An inadequate response is often as damaging as a crisis itself, according to the UK industry body for risk managers
Crisis management in the social media age is the topic of a new risk management guide, published by Airmic
Increased reliance on technology, the growing number and complexity of dependencies and both the speed and ferocity of social media have all changed the dynamics of crisis management, according to Airmic.
Insurance broker Gallagher did much of the research for the guide, which provides a step-by-step explanation of best practice.
“It is often not the crisis itself that leaves the organisation reeling, but an ineffective response to it,” says Airmic deputy CEO Julia Graham.
“Handling a crisis well can make all the difference between minimal damage – or perhaps none at all – and allowing an existential threat to develop to an otherwise robust enterprise,” she added.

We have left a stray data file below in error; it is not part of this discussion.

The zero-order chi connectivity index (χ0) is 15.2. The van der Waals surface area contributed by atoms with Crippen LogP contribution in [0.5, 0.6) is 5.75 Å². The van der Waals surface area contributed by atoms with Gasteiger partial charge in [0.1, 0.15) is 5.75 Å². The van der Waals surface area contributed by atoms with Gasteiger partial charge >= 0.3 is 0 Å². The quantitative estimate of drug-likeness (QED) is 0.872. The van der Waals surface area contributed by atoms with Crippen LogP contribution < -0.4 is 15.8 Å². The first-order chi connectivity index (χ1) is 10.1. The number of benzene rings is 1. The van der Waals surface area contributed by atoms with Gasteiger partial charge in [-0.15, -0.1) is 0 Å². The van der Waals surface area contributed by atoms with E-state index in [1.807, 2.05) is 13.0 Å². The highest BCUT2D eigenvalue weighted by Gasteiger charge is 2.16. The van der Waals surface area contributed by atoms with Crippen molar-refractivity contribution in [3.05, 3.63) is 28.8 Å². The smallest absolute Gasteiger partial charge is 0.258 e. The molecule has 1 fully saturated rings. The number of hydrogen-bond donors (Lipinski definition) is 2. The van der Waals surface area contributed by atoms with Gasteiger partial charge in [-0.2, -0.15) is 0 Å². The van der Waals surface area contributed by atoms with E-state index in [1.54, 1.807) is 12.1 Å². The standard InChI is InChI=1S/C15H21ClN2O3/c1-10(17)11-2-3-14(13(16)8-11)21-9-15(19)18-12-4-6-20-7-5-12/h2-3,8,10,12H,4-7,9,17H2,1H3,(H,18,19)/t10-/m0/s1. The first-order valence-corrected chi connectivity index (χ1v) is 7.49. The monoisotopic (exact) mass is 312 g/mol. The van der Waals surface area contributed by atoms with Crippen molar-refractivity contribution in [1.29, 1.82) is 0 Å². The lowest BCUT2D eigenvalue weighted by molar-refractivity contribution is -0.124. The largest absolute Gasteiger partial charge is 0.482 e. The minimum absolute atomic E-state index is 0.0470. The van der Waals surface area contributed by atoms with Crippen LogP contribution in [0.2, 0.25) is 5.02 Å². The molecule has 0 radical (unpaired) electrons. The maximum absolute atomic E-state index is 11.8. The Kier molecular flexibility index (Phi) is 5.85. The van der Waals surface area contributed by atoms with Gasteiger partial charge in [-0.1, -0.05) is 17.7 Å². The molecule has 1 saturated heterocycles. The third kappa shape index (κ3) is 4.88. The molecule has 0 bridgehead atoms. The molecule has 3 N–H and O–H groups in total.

Planning ahead is more important than ever before, Airmic noted, as well as to have a clear strategic direction including clear communication, effective leadership and a detailed record of all decisions taken.
The guide highlights four pillars of crisis management: “Anticipate, Prevent, Respond, Recover”.
This means identifying what might go wrong, and reduce the chances of it happening, but have plans in place in case it is necessary, and the ability to recover once the crisis is over.
The guide provides measures to be taken under each heading, illustrated with case studies.
Protecting reputation is emphasised, “which can be highly vulnerable, hard to restore and possibly the most valuable asset an organisation has”.
Reputational risk has been sharpened by social media, due to the ability for anyone to publish images or information, which can then spread and multiply rapidly.
“Crisis management is a key component of risk management and resilience, which is why we produced this guide,” said Graham, who oversaw the guide’s production.
“I would like to thank Gallagher for their support and expertise in making it possible,” she added.